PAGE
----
So what has been going on?

I've tried about 40 new beers since my last post, which included some road trips to Marzoni's for Bill's Wheat Wine, Otto's in State College (twice!) for some cask Amarillo Pale Ale, Five Year Ale, and some Ottonator and to Rivertowne Pour House in Monroeville for several offerings. The first trip to State College was pseudo-business related - just a flying day trip up and back and the second was because my brother came in from Idaho and the two of us did some bar hopping last week. I had several tasty Belgian beers while at Zeno's, which never disappoints (St. Bernardus Christmas Ale, HOTD Fred, Ichtegems Grand Cru, and Smuttynose Farmhouse Ale). Great time catching up with my brother, but the ice storm we had to drive back through the next morning ... coulda done without that!

The Indiana Homebrewers Club met 'unofficially' on December 11 at The Coney for a few rounds of pints and conversation. We'll meet again officially the second Tuesday of January. We also placed some advertisements in hopes of expanding membership and getting this thing really going.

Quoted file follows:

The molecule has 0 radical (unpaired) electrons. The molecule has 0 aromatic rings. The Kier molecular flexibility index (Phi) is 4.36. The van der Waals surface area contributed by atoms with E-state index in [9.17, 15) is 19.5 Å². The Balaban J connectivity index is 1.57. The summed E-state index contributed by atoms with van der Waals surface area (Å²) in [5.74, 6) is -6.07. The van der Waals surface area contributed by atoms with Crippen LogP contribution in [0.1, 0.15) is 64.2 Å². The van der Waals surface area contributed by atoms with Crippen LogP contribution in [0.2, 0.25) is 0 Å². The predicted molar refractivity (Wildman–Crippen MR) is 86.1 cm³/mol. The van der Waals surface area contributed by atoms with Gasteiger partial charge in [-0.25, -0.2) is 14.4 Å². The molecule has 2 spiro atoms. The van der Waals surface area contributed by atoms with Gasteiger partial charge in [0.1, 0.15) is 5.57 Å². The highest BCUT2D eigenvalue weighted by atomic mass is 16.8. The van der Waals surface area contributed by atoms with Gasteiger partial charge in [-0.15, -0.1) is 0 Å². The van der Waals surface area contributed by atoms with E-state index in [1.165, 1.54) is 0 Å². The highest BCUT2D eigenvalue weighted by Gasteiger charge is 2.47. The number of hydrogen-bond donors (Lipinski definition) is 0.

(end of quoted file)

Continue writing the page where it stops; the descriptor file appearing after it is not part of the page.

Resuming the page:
I have been very bad about homebrewing! My all grain ingredients for the second batch of Commonplace Coffee Porter still are sitting here and now with crappy weather moved in .. well, it may be a while. However, I do plan to do an extract batch or possible counter-top partial mash during Christmas break, in order to have something to share for the homebrew club's Febtoberfest. I've fallen behind my comrades in barley! (Eli and Dave & Justin) but I've been helpful watching them brew, drinking their products, etc.

I'm looking forward to visits over the break to several of my favorite establishments, including Marzoni's, North Country, East End Brewing, D's 6 Pack & Dogz, and hopefully a few others. On the Thursday after Xmas, several of us are doing a road trip to North Country, then maybe to Hereford & Hops in Cranberry, then on to D's and East End (Dave has been to neither of the latter) and I need to use up a gift certificate at D's that burning a hole in my desk drawer! If I get real ambitious, I may try to get down to Johnstown Brewing and Tulune's South Side Pub.

My wife is ready for a trip to State College, and I'll gladly go again. I'd love to get up to Williamsport and hit Bullfrog and Abbey Wright, but that's probably pushing it ;)